Hotjar isn’t the heatmaps. It’s exit intent polls. So let’s say someone’s on a product page. And we could say only show this poll if the URL contains /products. So they’re on a product
page, and they go to exit. Then we pop up a window that says, “If you didn’t make a purchase today, “what was it that stopped you?” Now you’re going to have a way to finally when people are abandoning your site. they’re fleeing, running from your site. You have no idea why. You’re tearing your hair out. You’re making all these wild guesses. Why don’t we just ask them? And that’s what this exit
intent poll lets us do. So very quickly, depending
on how much traffic you have to your product pages, you can have a spreadsheet
of genuine answers to why they didn’t buy. Well now you look for trends
and you can figure out, here are the objections;
here are the issues. So maybe it’s just some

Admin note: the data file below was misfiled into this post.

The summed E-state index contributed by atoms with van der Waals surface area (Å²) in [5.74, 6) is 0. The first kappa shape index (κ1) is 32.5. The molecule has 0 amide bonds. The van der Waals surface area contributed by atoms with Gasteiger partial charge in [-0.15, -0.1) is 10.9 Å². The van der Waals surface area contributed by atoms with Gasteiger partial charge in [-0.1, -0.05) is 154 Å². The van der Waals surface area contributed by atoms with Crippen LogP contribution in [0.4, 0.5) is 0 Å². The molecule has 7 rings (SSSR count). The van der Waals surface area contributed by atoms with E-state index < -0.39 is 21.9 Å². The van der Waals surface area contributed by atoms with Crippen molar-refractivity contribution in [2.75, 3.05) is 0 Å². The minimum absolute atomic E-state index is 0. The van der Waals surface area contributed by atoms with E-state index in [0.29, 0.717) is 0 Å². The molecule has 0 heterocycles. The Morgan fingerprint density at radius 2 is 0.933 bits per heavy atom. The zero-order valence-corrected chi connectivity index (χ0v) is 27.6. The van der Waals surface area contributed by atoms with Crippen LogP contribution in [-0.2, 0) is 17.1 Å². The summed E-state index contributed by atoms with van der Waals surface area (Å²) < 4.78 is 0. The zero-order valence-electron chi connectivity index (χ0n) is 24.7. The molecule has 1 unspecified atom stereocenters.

unanswered question you didn’t know people had because they didn’t ask. So you could update your
product descriptions, or update your headlines. And now suddenly conversion
rates are gonna start going up. Or there’s some technical
issue that you had no idea. And then to take that, add lifetime value to
add to the experience to improve that customer experience, You can have a second
question and just go, “If you want an answer to your question, “just enter your email.” And then some people who have
issues will enter their email and you can reach out
to them to resolve it. – Earlier we talked about the importance of increasing customer lifetime value. Equally if not more important is increasing average order value. Are there specific apps or tactics that you’ve seen to be
extremely effective. I mean I think upsell, okay great. But the implementation of the word upsell can go wildly wrong or